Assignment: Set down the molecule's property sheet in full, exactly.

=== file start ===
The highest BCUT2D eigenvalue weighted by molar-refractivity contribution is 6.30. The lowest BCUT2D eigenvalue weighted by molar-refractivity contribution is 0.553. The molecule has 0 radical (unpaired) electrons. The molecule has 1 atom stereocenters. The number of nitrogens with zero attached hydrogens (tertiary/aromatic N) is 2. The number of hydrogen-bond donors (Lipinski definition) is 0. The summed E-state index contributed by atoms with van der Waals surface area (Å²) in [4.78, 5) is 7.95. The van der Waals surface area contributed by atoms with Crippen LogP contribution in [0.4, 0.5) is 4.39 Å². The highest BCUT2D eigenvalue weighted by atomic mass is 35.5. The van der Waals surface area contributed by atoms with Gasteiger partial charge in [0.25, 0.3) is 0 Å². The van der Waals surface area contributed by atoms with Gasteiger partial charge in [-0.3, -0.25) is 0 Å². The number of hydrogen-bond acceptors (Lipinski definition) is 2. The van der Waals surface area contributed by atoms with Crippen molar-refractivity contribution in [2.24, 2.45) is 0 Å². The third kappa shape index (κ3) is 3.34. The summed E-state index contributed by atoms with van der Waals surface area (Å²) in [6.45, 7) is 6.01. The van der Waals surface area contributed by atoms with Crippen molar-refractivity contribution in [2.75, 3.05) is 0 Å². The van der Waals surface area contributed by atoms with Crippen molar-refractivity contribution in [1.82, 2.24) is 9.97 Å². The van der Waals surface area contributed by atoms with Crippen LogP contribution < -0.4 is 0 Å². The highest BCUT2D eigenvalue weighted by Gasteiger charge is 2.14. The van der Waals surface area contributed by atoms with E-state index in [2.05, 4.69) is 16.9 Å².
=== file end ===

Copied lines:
The highest BCUT2D eigenvalue weighted by molar-refractivity contribution is 6.30. The lowest BCUT2D eigenvalue weighted by molar-refractivity contribution is 0.553. The molecule has 0 radical (unpaired) electrons. The molecule has 1 atom stereocenters. The number of nitrogens with zero attached hydrogens (tertiary/aromatic N) is 2. The number of hydrogen-bond donors (Lipinski definition) is 0. The summed E-state index contributed by atoms with van der Waals surface area (Å²) in [4.78, 5) is 7.95. The van der Waals surface area contributed by atoms with Crippen LogP contribution in [0.4, 0.5) is 4.39 Å². The highest BCUT2D eigenvalue weighted by atomic mass is 35.5. The van der Waals surface area contributed by atoms with Gasteiger partial charge in [0.25, 0.3) is 0 Å². The van der Waals surface area contributed by atoms with Gasteiger partial charge in [-0.3, -0.25) is 0 Å². The number of hydrogen-bond acceptors (Lipinski definition) is 2. The van der Waals surface area contributed by atoms with Crippen molar-refractivity contribution in [2.24, 2.45) is 0 Å². The third kappa shape index (κ3) is 3.34. The summed E-state index contributed by atoms with van der Waals surface area (Å²) in [6.45, 7) is 6.01. The van der Waals surface area contributed by atoms with Crippen molar-refractivity contribution in [2.75, 3.05) is 0 Å². The van der Waals surface area contributed by atoms with Crippen molar-refractivity contribution in [1.82, 2.24) is 9.97 Å². The van der Waals surface area contributed by atoms with Crippen LogP contribution < -0.4 is 0 Å². The highest BCUT2D eigenvalue weighted by Gasteiger charge is 2.14. The van der Waals surface area contributed by atoms with E-state index in [2.05, 4.69) is 16.9 Å².